“The challenge,” Robbins says, “is how to select those objects that people can relate to—a sewing machine, a sword, or costume—so that they tell a larger and more complex story.” She sites, for example, Marion Warren’s photographs. The iconic 20th century photographer captured decades of Annapolis’ history, as well as its maritime heritage, in photographs that today grace many private and public buildings. “But instead of just the photographs, we want to display one of his cameras,” Robbins adds.
How to display all 99 objects falls to the creative, locally-based firm Design Minds. Over the next few months the company will generate a final design and production schedule. Fabrication begins next summer with installation in the fall, and, if the schedule holds, a grand opening next November.
Themes Tell the StoryAs thousands of fourth graders who annually visit Annapolis discover, the city has played a prominent role in our nation’s history in addition to its more parochial past. Clark loves the juxtaposition of Annapolis “as a sleepy, backwater town” while at the same time it served as our nation’s first peacetime capital and site of George Washington’s resignation as Commander in Chief of the army at the end of the Revolutionary War.
“So there’s obviously the larger theme of Annapolis on a national scale, but, also, we want people to relate to Annapolis as a small town, perhaps reflective of their own home towns, through objects and fragments of the past,” Clark says.
The exhibit will track five basic themes: Business and the Economy, Government and Politics, Maritime Activities, Religion and Community Organizations, and Social and Racial Diversity. Many objects fall into more than one category. An example is the printer’s type from the Maryland Gazette, published in Annapolis, on the site of the Jonas and Anne Catherine Green House on Charles Street. First printed in the 1720s, the paper is believed to be the oldest continuous weekly in America.
While most of the objects will be displayed at 99 Main Street and Brice House on East Street, the exhibit also will include other locations. By doing so, Clark hopes to introduce residents and visitors to the town’s important sites, such as the Annapolis Maritime Museum, Naval Academy Museum, Hammond Harwood House, and State House, where existing objects—like Washington’s resignation speech—will be included in the project’s design.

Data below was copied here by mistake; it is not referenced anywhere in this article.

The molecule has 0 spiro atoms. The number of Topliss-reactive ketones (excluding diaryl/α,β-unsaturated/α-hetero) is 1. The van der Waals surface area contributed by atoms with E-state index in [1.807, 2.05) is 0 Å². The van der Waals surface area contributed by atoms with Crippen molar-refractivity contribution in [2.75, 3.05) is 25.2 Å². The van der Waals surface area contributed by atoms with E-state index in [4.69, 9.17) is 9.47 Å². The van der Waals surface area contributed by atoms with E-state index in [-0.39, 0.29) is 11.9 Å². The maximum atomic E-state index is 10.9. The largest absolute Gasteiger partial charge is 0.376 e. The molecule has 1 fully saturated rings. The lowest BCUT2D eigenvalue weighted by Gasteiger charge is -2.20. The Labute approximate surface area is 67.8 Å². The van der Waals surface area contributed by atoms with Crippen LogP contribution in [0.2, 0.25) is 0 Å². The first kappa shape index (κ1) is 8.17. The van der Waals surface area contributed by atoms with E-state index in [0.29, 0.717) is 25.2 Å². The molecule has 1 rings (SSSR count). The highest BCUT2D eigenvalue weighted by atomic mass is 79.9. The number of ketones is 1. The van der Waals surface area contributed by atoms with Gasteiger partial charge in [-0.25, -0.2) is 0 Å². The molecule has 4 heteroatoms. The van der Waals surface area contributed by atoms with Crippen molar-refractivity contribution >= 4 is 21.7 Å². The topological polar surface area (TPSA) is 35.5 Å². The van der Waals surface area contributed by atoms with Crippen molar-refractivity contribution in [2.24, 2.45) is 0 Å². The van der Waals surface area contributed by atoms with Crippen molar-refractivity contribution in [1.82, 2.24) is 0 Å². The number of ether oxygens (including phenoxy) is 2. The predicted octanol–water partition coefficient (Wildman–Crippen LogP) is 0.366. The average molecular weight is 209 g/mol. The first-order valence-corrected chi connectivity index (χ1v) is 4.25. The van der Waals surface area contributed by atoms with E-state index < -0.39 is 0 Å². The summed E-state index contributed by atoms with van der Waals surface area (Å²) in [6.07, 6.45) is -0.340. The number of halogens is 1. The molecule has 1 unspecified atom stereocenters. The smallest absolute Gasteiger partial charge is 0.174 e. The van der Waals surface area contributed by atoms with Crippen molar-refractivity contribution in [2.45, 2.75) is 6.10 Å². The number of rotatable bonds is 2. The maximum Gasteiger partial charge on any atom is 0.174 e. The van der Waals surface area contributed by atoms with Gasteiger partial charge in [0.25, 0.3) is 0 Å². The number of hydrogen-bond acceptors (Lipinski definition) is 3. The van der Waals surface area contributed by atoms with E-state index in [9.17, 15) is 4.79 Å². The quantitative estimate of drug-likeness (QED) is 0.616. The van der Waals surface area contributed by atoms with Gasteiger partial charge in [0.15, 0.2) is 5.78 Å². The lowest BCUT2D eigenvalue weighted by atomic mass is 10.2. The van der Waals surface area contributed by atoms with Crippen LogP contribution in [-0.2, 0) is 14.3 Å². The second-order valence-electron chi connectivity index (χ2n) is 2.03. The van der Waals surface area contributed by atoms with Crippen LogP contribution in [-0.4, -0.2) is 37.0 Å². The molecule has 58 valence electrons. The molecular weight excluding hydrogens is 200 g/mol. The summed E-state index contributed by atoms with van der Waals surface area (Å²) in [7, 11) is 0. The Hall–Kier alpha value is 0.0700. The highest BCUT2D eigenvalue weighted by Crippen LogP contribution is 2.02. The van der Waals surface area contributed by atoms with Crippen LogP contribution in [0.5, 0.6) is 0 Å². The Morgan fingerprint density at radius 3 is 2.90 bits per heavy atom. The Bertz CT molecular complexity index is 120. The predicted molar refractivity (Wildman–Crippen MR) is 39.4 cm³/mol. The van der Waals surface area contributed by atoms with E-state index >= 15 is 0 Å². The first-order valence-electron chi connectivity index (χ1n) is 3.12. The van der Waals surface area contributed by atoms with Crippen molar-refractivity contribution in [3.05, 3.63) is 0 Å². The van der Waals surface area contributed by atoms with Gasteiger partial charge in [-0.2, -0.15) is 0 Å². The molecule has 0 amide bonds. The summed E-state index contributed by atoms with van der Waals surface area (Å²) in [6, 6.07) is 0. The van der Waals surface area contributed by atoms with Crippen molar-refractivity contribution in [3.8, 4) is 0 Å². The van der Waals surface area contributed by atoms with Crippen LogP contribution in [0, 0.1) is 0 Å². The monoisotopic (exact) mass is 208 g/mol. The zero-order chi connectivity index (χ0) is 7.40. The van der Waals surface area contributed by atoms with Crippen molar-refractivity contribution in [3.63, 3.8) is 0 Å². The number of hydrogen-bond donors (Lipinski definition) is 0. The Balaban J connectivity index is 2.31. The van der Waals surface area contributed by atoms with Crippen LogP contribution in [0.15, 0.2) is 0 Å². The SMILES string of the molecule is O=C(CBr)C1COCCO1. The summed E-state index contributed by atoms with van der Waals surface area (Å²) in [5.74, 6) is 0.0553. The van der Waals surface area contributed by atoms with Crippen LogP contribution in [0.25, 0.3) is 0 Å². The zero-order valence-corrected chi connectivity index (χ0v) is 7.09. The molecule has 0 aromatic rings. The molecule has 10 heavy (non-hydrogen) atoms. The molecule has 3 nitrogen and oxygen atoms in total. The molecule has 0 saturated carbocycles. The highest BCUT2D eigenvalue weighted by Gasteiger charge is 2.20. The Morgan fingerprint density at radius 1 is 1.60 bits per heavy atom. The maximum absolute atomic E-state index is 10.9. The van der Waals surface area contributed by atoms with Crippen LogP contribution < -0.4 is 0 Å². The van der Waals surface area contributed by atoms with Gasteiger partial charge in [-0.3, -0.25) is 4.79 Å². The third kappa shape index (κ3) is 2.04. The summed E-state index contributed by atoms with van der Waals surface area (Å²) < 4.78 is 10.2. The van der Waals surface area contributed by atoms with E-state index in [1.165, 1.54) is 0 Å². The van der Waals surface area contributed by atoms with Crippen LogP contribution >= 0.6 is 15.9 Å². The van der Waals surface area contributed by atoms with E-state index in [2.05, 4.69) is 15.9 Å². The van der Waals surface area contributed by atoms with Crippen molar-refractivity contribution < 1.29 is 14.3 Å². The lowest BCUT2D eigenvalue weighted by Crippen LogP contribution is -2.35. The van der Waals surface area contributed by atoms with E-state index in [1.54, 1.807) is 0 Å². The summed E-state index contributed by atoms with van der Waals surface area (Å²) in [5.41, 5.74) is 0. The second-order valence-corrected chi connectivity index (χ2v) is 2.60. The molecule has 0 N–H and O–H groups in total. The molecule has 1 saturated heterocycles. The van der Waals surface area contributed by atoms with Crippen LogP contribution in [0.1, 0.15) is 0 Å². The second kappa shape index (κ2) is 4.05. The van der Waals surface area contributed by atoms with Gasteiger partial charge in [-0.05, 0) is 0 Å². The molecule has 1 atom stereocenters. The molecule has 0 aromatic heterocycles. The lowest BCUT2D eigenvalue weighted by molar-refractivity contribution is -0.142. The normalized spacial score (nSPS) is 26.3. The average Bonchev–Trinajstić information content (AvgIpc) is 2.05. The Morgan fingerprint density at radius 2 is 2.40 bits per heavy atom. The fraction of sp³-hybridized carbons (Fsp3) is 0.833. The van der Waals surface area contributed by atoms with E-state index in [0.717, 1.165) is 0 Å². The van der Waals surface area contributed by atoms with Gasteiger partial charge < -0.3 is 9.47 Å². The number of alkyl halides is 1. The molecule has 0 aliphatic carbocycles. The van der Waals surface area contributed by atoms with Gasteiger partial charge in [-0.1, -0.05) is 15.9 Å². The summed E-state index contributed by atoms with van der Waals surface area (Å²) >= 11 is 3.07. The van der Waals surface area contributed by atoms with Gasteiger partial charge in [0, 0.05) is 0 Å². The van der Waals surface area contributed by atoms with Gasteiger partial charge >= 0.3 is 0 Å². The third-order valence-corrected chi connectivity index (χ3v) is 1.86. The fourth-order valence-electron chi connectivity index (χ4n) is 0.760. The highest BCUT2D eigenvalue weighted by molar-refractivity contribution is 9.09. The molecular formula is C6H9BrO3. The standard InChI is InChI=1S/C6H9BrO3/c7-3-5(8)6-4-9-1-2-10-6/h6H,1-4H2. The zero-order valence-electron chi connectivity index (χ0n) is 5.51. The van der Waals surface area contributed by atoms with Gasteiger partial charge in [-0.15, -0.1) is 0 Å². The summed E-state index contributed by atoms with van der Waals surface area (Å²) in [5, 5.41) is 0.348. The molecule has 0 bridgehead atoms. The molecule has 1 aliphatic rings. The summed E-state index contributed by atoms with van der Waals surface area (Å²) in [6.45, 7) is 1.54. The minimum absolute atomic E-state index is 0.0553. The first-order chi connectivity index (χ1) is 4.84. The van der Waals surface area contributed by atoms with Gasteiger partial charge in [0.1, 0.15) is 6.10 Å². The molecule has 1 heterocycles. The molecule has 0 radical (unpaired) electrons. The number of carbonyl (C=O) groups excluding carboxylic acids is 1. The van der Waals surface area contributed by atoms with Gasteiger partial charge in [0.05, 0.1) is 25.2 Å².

Local touring companies are gearing up.
“It may be too much for anyone to take in at one time,” Clark says. “Therefore, we hope this will generate thousands of return visits to Annapolis.”
Show and TellOnce completed, the exhibit—as envisioned—will itself add another milestone to Annapolis’ rich history. Historic Annapolis forecasts educational and cultural spin-offs: lectures, scholarly conferences, and, of course, publications to document the collection. The goal is to make the exhibit “innovative, engaging, and fun,” and to reaffirm the area’s interest and concern for preserving the past.
“The reason your eyes are happy when you walk around State Circle,” Clark says, “is the work of a lot of people who have done a lot to preserve it for a very long time.” Adds Campbell, “The Annapolis we have today is a result of people in the past making wise decisions about the future. They created what we have today. Now we have the responsibility to preserve it.”
And as Mumford summarizes, given its size, “No City in America has more history than Annapolis.”